Substance P reduces tail-flick latency: Implications for chronic pain syndromes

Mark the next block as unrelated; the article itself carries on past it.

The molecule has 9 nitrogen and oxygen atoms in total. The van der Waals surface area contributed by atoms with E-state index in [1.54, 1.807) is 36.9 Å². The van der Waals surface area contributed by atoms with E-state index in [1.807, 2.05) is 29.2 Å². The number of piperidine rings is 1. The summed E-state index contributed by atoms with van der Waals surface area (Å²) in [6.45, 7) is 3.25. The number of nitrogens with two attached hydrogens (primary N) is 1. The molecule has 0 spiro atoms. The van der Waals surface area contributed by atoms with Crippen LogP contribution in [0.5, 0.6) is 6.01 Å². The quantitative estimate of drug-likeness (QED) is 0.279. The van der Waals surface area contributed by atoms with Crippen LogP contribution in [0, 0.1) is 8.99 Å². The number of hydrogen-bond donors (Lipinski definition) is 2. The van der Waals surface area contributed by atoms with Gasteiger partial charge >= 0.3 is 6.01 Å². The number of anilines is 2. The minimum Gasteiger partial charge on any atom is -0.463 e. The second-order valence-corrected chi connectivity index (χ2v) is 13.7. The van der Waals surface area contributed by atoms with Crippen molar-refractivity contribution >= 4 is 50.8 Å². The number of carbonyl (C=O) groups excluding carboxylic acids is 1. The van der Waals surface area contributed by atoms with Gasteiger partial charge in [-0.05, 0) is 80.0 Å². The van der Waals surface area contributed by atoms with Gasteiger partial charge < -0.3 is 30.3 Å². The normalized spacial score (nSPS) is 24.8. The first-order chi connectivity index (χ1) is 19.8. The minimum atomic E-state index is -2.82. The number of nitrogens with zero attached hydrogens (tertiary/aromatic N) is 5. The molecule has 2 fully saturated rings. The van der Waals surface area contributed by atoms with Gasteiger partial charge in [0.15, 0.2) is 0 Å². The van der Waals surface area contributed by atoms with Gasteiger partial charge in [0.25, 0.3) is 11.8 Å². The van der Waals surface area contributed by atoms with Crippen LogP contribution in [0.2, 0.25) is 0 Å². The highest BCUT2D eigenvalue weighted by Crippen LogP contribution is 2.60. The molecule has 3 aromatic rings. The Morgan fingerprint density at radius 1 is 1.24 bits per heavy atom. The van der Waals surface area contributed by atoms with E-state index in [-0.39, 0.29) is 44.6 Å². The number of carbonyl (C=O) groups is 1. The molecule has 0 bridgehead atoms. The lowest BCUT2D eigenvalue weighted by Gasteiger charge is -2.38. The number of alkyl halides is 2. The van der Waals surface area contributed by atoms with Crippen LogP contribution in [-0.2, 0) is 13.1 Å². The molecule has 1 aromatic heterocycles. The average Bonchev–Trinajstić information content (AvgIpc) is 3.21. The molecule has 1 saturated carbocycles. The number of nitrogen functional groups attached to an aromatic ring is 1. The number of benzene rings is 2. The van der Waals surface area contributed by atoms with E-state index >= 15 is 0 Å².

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In the awake restrained rat the intrathecal administration of substance P or the partial substance P homologue eledoisin-related peptide (ERP) reduced reaction time to a noxious radiant heat stimulus and, at high doses, produced additional behavioural responses suggesting that the animals had reacted to what they perceived as a painful stimulus. The reduction in tail-flick latency was observed as early as 30 sec following peptide administration peaked at 1 min and persisted for 5-10 min, after which an overshoot of the response (i.e., an increase in reaction time) was observed. The responses varied in their magnitude with the amount of peptide given, substance P being approximately 4 times more potent on a molar basis than ERP. Intrathecal administration of an equal volume of vehicle (artificial cerebrospinal fluid) had no effect on tail-flick latency and failed to produce any of the other behavioural changes. The following interpretations are made. The decrease in tail-flick latency suggests that pain threshold was decreased, and the dramatic behavioural effects seen at high doses suggest that an excess of substance P in the spinal cord is capable of producing a painful sensation. The rapid onset of the response suggests rapid penetration of substance P and ERP to the appropriate receptors, and the rapid decay of the response suggests rapid removal. Taken together, these results are consistent with the earlier suggestion that substance P plays a role as an excitatory agent in sensory pathways subserving pain. It is proposed that some conditions of chronic pain in man may therefore be due to an overabundant amount of substance P. This is complementary to a second proposal that other cases of chronic pain may be due to a supersensitivity of substance P receptors. The former is more likely to be associated with organic disorders, the latter with nerve damage, e.g. with causalgia, the neuralgias and perhaps some cases of phantom limb pain.